# Generate cryptographically strong random string of characters [closed]

The method below is returning a string of random characters using RNGCryptoServiceProvider. The return string result is built by picking characters from the string chars by applying % chars.length on the byte values (0-255) in the array of bytes returned by GetBytes(). This means that some characters will be favoured over others, depending on the length of chars.

Can this method be re-written so that all the characters in chars have an equal chance of being picked?

/// <summary>
/// Returns a string of cryptographically sound random characters
/// </summary>
/// <param name="type">Accepted parameter variables are HEX (0-F), hex (0-f),
/// DEC/dec/NUM/num (0-9), ALPHA (A-Z), alpha (a-z), ALPHANUM (A-Z and 0-9),
/// alphanum (a-z and 0-9) and FULL/full (A-Z, a-z and 0-9)</param>
/// <param name="length">The length of the output string</param>
/// <returns>String of cryptographically sound random characters</returns>
public static string Serial(string type, int length)
{
if (length < 1) return "";
string chars;
switch (type)
{
case "HEX":
chars = "0123456789ABCDEF";
break;
case "hex":
chars = "0123456789abcdef";
break;
case "DEC":
chars = "0123456789";
break;
case "dec":
chars = "0123456789";
break;
case "NUM":
chars = "0123456789";
break;
case "num":
chars = "0123456789";
break;
case "ALPHA":
chars = "ABCDEFGHIJKLMNOPQRSTUVWXYZ";
break;
case "alpha":
chars = "abcdefghijklmnopqrstuvwxyz";
break;
case "ALPHANUM":
chars = "ABCDEFGHIJKLMNOPQRSTUVWXYZ0123456789";
break;
case "alphanum":
chars = "abcdefghijklmnopqrstuvwxyz0123456789";
break;
case "FULL":
chars = "abcdefghijklmnopqrstuvwxyzABCDEFGHIJKLMNOPQRSTUVWXYZ0123456789";
break;
case "full":
chars = "abcdefghijklmnopqrstuvwxyzABCDEFGHIJKLMNOPQRSTUVWXYZ0123456789";
break;
default:
chars = "abcdefghijklmnopqrstuvwxyzABCDEFGHIJKLMNOPQRSTUVWXYZ0123456789";
break;
}
byte[] data = new byte[length];
using (RNGCryptoServiceProvider crypto = new RNGCryptoServiceProvider())
{
crypto.GetBytes(data);
}
StringBuilder result = new StringBuilder(length);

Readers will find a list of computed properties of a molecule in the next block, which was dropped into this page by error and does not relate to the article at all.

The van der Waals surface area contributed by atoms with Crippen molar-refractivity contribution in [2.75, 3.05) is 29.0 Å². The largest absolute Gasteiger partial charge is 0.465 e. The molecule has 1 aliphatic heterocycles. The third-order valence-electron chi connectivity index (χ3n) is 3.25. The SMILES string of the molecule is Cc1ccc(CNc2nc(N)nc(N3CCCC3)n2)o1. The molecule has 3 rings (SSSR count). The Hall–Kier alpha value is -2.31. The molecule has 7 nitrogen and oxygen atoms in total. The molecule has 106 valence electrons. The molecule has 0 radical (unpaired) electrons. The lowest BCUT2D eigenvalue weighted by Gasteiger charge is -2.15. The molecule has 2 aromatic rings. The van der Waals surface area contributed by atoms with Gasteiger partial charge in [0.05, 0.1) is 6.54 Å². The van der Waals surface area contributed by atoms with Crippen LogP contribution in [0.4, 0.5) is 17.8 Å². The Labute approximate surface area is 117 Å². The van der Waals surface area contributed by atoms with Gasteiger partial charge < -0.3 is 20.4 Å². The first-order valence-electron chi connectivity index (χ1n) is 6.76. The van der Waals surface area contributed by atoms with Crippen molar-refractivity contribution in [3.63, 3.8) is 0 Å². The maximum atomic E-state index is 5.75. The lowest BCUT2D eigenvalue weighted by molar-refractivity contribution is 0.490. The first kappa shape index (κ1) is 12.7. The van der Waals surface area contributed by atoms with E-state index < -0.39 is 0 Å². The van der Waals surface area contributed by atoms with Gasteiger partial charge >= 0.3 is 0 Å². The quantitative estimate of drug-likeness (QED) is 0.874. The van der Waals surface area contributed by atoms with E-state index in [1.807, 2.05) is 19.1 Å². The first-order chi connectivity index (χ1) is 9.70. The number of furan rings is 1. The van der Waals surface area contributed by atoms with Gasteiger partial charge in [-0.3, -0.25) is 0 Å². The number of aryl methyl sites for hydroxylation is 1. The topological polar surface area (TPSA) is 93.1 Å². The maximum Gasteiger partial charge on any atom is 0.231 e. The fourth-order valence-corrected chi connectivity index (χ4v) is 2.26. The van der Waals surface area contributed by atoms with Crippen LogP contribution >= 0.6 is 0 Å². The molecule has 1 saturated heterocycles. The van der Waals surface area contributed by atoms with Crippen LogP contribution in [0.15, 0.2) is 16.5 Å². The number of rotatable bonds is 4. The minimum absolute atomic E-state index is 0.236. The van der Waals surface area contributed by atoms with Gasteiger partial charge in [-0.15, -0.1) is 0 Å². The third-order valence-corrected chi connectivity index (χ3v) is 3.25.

foreach (byte b in data)
{
result.Append(chars[b % (chars.Length)]);
}
return result.ToString();
}


## closed as off-topic by Toby Speight, Stephen Rauch, yuri, 200_success, t3chb0tAug 9 '18 at 17:30

This question appears to be off-topic. The users who voted to close gave this specific reason:

• "Code not implemented or not working as intended: Code Review is a community where programmers peer-review your working code to address issues such as security, maintainability, performance, and scalability. We require that the code be working correctly, to the best of the author's knowledge, before proceeding with a review." – Toby Speight, Stephen Rauch, yuri, 200_success, t3chb0t
If this question can be reworded to fit the rules in the help center, please edit the question.

• I would say that this is off-topic, as the code has a known bug. Possibly Stack Overflow is a better place for this. – Alejandro Aug 9 '18 at 14:06

## 2 Answers

The only method that I'm aware of to avoid modulo bias is to just exclude some bytes so that the number of possible values is a multiple of the array's length, and all the numbers are consecutive. Something like this should work if your strings are not more than 256 characters long.

random_index(length):
m = 256 % length
n = next_byte()
while n < m:
n = next_byte()
return n % length


However, there are two problems with this approach. Firstly, this will need an unpredictable number of bytes, so you need to be able to get more on-demand. Secondly, I'm no expert in C#, but this code seems way too low-level. Any decent library should provide some kind of choose function you can use to simply pick a character from an array.

1. IMO the type parameter calls for an enum:

public enum SerialType
{
HEX = 1,
hex = 2,
...
}

2. The two last cases and the default can be combined in one entry:

    switch (type)
{
...
case "FULL":
case "full":
default:
chars = "abcdefghijklmnopqrstuvwxyzABCDEFGHIJKLMNOPQRSTUVWXYZ0123456789";
break;
}


(and you can do the same with DEC, dec, NUM and num - so why not only have one of them?)

3. You can build the result in this way:

string.Join("", data.Select(b => chars[b % chars.Length]));

• Converting a byte to a double doesn't change that there are only 256 possible values. If that's not evenly divisible by the number of possible characters then there's going to be a bias either way: some characters will have more values 'mapping' to them than others. – Pieter Witvoet Aug 9 '18 at 12:37
• @PieterWitvoet: You're right. I'm a little naive here. – Henrik Hansen Aug 9 '18 at 13:38